The north side is generally considered more dangerous with a death rate double that of the south. I have taken this statistic with a grain of salt, however, due to the fact that most of the more well established guiding companies have been operating on the south exclusively for some time. Had they been on the north side, the statistics could very well be reversed. The north is considered colder and windier and its camps are at higher elevations which mean climbers must spend more time at very high altitude. There is also no chance of helicopter rescue on the north should things go badly. The summit day on the north is slightly shorter and it is traditionally less crowded although no one knows if this will be the case in 2015 as many climbers originally considering the south may elect to change their plans due to the uncertainty with the Nepal government.
The south side has the Khumbu Icefall, the only section of either route that is totally out of a climber’s control. One only has to look at 2014 to realize just how dangerous this section can be. Once above the Icefall however, the south route appears to be slightly easier and safer.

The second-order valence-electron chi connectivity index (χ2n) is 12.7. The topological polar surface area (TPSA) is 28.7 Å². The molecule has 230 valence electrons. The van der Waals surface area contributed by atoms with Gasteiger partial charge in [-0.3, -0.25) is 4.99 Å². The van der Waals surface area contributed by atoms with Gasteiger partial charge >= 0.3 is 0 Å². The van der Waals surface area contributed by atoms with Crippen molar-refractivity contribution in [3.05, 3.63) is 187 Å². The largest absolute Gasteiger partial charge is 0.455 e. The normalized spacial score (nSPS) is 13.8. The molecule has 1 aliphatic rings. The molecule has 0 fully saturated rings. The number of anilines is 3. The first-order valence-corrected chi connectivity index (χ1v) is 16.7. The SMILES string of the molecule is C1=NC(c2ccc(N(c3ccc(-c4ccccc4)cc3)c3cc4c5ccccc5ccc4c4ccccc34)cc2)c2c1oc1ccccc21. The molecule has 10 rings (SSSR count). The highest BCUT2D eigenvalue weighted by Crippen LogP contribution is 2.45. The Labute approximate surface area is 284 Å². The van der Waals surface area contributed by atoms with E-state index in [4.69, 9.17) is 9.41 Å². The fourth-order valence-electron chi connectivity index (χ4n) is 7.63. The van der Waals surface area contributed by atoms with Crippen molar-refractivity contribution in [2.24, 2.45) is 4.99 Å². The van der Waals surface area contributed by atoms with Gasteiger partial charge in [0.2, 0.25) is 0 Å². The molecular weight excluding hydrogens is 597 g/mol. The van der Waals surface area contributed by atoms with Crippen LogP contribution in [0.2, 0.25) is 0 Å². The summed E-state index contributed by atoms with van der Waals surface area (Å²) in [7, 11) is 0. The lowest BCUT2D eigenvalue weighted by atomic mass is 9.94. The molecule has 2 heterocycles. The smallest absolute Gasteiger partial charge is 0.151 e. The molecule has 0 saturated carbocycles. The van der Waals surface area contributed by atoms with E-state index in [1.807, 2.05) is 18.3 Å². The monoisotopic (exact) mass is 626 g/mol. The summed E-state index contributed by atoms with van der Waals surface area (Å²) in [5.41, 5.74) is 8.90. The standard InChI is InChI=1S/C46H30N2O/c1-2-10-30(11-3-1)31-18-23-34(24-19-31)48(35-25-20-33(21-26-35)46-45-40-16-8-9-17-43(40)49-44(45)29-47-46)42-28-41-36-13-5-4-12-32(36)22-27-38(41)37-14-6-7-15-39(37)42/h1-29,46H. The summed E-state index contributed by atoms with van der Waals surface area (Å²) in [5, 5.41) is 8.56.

If I were in my 30’s, the smart decision would be to sit 2015 out, see how both sides play out and then look to 2016. Unfortunately for me, time is a factor and while my health is excellent now, there is no way to know what my condition will be in 2016 or whether I will still have the desire to put in the time necessary to get ready. The clock is running on my decision as I owe it to both teams to let them know something as soon as I can. Plus, having the decision behind me will make it easier for me to focus on the training without the distractions. Regardless of which side I choose, my goal is to go back to Everest as prepared as possible and give it 100%. The last thing I want to do is face failure again and another tough decision.Share this post: by